The Perfect Investment: Is There Such a Thing?

Perfect InvestmentBy Tristan Ellis, Staff Writer

Have you reached a stage in your life when you can pay your bills easily and you have extra cash every month? Or have you received an inheritance, a large bonus, or a plan’s distribution?

The Dream:

Imagine putting that extra money to work for you with a perfect investment that:

Offers a high rate of return.

You would receive a return high enough to beat inflation and taxes, and meet your goals.

Is completely safe.

You’d never have to be concerned that you’d lose any part of the investment.

Can be redeemed at any time.

You could get your cash at anytime every day of the year without any penalties or losses.

Provides freedom from income taxes.

You’d get to keep everything your money earned.

Requires no skills or knowledge.

You could forget about the investment and just enjoy your life.

The reality:

The perfect investment of your imagination does not exist. In the real world, you, as an investor, have to choose from confusing investment tools, each with their own characteristics and purpose. The following questions can help you select the best investment for you and your goals:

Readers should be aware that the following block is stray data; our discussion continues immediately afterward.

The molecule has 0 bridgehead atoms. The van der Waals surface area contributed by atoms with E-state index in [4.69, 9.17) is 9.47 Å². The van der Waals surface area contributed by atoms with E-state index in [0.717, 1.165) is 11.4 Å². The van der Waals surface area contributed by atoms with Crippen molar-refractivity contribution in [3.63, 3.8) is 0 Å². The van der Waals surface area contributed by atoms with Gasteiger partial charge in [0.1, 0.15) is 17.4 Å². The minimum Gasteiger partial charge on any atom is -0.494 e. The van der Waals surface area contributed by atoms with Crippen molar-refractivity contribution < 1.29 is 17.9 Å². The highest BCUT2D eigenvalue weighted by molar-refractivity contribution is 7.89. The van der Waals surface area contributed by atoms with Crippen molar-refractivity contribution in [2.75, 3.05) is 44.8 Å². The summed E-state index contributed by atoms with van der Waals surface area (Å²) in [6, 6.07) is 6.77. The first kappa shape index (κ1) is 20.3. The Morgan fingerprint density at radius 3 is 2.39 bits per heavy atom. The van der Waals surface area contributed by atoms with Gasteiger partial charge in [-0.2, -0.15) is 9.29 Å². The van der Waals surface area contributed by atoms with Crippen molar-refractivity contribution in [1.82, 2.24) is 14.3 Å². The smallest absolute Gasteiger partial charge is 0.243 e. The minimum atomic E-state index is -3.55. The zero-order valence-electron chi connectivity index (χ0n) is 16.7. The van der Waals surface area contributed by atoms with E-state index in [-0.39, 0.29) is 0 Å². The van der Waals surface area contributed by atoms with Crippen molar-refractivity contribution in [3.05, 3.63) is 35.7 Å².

Why are you investing?

You may need additional income to meet your current expenses. Or are you saving money for retirement, a child’s education, dream vacation, or for a source of emergency funds?

When do you need the money?

Consider when you’ll need the money. Investment goals such as retirement do not need to be as liquid as an investment goal of having access to emergency funds. Liquid refers to how fast an investment can be turned into cash without losing any dollars.

How much risk are you willing to take?

Can you afford to lose a portion or even all of your money? Think about the impact of a loss may have on the investment. Generally, the higher the risk, the higher potential return. And the lower the risk, the lower the potential return.

Are income taxes a concern?

Sometimes income taxes can have a large, negative impact on your investment results. For example, many people with high income invest in municipal funds because the bonds’ interest is generally exempt from federal, and often state, income tax. Qualified retirement plans, life insurance policies, and annuities are preferred to accumulate money for retirement, because no taxes may be due until the money is withdrawn.

What is the economic outlook?

As you probably experienced recently, the state of the economy can have an effect on everything including investments. The times when inflation is high, tangible investments such as real estate, precious metals, and collectibles have tended to garner good results. During stable or declining inflation, intangible assets such as stocks and bonds may do well.

Do you have what it takes to manage the investment?

You may not have the specialized skills, experience, and knowledge you need to select or manage an investment. Consider getting professional investment advice or investments where such advice is available.

How much money do you have to invest?

What you can or should invest in depends on how much money is available. Direct investments in the stock market may require a large investment, but many mutual funds take smaller monthly investments.